Here's something that I've found helpful: planning way ahead. I only have certain windows of opportunity when I know I can run, so in order to make the best use of my time, I'll pay attention to the weather forecast for the upcoming week, decide which days and times will be best to run, and then plan those runs into my schedule for the week. By knowing well in advance which days and times I plan to run, I am less likely to miss a run. They've already been built into my week, as you would build in time for any other appointment. I know that if I skip a run, it won't be easy to make it up since I've already seen what the upoming weather is going to be like, and I would be letting a valuable opportunity pass by unused.


    For motivation, yeah, the lack of races this time of year is a factor for me, too. I know I'll run when I have something to prepare for. So.... I registered for a half in May, still a long way off, but a distance I've never ran before. Being a bigger race, there's no way I want to go into it unprepared.


    It takes some trial and error to find what gear combination works best for you, but since other people have posted their gear preferences, I'll post my favorites too. For temps in the 20s to teens, I'll wear a wicking base layer Patagonia Cap-3 long-sleeved T, top layer Patagonia fleece with a collar that zips up high around my neck, and for wind and rain, I LOVE my Patagonia Houdini shell. That jacket was one of the best clothing investments I have ever made! On the bottom, I wear nylon/spandex pants of some unknown brand and Zensah compression sleeves. (I've run without the sleeves, but on really cold and windy days, they make that first chilly mile easier to get thru.) Shoe-wise, I trust the traction of my Saucony Excersion trail runners, not to mention, they do a pretty good job of keeping the wet out. They were inexpensive and have become my favorite shoe for any surface, any condition. Earband that keeps my forehead warm, too (a full hat is too much, but I will pull up my hood if there's a wet snow falling). Gloves, but they usually come off before the end of the run. If it's super-cold and the wind is really whipping, I'll wear the neck gaiter to breathe thru. Luckily, it's been a mild winter so far.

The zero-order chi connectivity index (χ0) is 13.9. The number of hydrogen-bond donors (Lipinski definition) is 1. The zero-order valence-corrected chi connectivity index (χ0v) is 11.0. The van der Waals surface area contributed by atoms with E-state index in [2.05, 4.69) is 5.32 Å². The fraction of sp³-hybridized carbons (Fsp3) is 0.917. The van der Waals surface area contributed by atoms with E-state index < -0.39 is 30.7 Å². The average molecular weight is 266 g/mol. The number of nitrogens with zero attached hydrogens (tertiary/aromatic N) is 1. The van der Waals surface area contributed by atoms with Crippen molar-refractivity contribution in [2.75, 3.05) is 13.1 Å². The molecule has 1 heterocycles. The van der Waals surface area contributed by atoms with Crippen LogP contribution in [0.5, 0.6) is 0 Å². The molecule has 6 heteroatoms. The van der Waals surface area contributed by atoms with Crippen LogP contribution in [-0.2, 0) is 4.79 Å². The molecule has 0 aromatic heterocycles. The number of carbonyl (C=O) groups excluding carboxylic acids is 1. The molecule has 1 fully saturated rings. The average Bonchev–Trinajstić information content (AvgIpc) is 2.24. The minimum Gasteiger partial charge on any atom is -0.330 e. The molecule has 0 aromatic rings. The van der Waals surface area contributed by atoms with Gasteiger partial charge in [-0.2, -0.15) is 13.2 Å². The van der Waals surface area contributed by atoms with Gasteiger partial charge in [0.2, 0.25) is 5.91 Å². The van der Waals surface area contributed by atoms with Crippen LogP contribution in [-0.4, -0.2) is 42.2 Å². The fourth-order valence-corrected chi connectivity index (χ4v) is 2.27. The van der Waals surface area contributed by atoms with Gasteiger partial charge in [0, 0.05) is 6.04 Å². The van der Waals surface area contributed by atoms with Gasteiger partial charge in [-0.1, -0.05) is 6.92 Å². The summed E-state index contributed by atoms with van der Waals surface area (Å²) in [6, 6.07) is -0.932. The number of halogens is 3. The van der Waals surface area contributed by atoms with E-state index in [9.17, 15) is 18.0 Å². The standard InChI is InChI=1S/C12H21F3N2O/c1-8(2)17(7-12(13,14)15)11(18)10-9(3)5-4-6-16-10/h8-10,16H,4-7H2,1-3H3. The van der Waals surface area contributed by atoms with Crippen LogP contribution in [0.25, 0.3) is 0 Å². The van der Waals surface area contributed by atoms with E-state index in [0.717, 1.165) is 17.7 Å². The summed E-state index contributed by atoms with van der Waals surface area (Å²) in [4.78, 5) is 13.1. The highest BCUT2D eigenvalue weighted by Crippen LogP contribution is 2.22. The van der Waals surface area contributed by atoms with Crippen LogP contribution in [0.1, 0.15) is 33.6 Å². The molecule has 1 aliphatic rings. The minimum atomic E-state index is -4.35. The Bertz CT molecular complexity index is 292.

Another must for winter running... chapstick! Burt's Bees, actually. And there was a thread once about chewing gum while running... while this is helpful for running in any weather, my teeth seem to be less sensitive to the cold if I'm chewing gum.  Placebo, maybe? I don't know, but it works for me. EDIT: I should add, NO MINT gum of any kind, however! Mint gum+cold air= frosty sensation that I do not want while running. I stick with fruity gum, like Orbit mixed berry.


    Message was edited by: everjewel K.